An Interview With Ken Sorceron of Abigail Williams!

An Interview With Ken Sorceron of Abigail Williams!

Note: If you’re wondering what happened to their keyboardist, Ashley Ellyllon, I was informed after the interview, when my recorder was off, that she had quit and they are currently in search of a new one…

How would you describe how your fan reaction has been ever since you guys have gotten back together?

I think since our CD came out, it’s been way better than it’s ever been; we were still developing a fan base for all this time, you know? Now, it’s like every tour we go out on, it’s getting way better. So this tour, I’ve seen probably the most enthusiastic crowds for us that we’ve ever had. But, I don’t know, it’s really the straight up metal kids that really get into us, you know? When we play to a hardcore audience, which happens on this tour with All Shall Perish and Suffokate and stuff like that, I notice that we still do pretty good, you know? Some people are confused, like “what the fuck is this?” but, you know, it’s been pretty good.

Do you notice during any particular song that you perform that the fans go absolutely crazy for?

Watch Tower and Into the Ashes. People definitely get excited.

Being on tour with artists like All Shall Perish and Suffokate, who both have very diverse styles, how do you think that affects your performances each night?

Um, I don’t know. You kind of have to alter the way you talk to the crowd, I guess. Depending on what kind of audience you have, as a frontman, I can’t talk to a bunch of hardcore kids in the same manner that I would with death and black metal kids. I don’t know, you just have to gage the way you need to be, you know? Those kids that are there that like to mosh and beat each other up, if you tell them to do it, they will, and they like to be told to do it. So, that’s what I’ll do, if that’s what it’s going to take for them to have fun when we’re performing. So, that’s pretty much how I get by with that.

What has been your favorite song to play live on this tour?

I don’t know, man. Into the Ashes, I feel like it’s a pretty fun song. Um, Watch Tower is always a fun song. We play the same songs all the time, so it’s like I’m kind of tired of them. But, there has never been a show where we’ve never played Watch Tower and I’m still not sick of it, so that’s good. Um, The World Beyond, I like singing that song too. I don’t know, there’s definitely – I’m looking forward to this summer; we’re going to start adding more songs that we’ve never played. So, I’m looking forward to that because it’s getting to be old.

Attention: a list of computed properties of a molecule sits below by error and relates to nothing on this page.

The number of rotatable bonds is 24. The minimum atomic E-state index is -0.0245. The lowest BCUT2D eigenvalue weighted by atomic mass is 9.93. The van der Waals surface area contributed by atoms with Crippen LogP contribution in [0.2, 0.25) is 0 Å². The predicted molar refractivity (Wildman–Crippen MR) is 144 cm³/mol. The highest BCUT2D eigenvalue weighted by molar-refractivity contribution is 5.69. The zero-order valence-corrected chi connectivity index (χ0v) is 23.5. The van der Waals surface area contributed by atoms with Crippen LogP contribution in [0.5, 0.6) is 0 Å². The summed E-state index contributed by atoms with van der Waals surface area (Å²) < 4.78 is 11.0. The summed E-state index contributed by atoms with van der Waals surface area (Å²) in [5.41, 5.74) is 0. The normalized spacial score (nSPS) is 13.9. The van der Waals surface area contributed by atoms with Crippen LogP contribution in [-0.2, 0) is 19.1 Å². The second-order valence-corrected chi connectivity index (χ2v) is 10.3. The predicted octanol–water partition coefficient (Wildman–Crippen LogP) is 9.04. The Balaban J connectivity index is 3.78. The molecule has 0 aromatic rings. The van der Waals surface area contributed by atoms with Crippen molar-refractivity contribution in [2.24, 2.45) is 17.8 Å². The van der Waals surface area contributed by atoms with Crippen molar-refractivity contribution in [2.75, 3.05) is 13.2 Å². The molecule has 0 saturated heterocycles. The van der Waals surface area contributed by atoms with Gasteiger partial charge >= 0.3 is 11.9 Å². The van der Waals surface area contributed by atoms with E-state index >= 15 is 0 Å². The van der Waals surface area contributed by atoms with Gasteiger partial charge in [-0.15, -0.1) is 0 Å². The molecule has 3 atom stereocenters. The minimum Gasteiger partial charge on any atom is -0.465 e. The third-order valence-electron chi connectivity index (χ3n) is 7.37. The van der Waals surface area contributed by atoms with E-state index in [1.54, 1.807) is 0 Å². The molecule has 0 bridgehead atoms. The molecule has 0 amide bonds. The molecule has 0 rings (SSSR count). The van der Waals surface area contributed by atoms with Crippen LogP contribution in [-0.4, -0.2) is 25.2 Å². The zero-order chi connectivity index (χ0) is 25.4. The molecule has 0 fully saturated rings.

What has been your most memorable concert you’ve played, and why?

Huh. Let me think about that. Well, there are so many shows-I mean, there have been a lot of good shows, you know? Especially in the last three months, there have been just so many good, memorable audiences; I mean, I guess it’d be hard to pick one of those. But, I think one of our first shows ever, we opened for Emperor, and that was really fucking awesome, for me. I’ll probably never forget that, so that’s pretty memorable. Even though we pretty much sucked back then. (laughs) But it was a memorable show. That was right here, in Hollywood; House of Blues.

You guys have a uniquely combined sound of black metal, death metal, and even hints of hardcore, that has developed over the last few years – how do you want, or would you want to evolve it even more for your next few albums, or over the next few years?

I feel like our sound has evolved to the point where we don’t have any hardcore influence in our songs. I feel like the media wants us to because it gives them something to talk about than just another boring black metal band, but the reality is, there isn’t any. I think more people, once they listen to the CD, they realize that. But, our sound is just going to progress even more; it’s going to get even more black metal, really. I mean, what we’re planning is going to be probably a little less keyboards and more guitar, but a lot colder of a sound, you know. Still doing our own thing, you know. Still going to sound like Abigail Williams but just we want to step everything up a notch. I’ve already worked out a concept for the next three records. I’ve kind of been keeping all this in mind for when we go to write the record.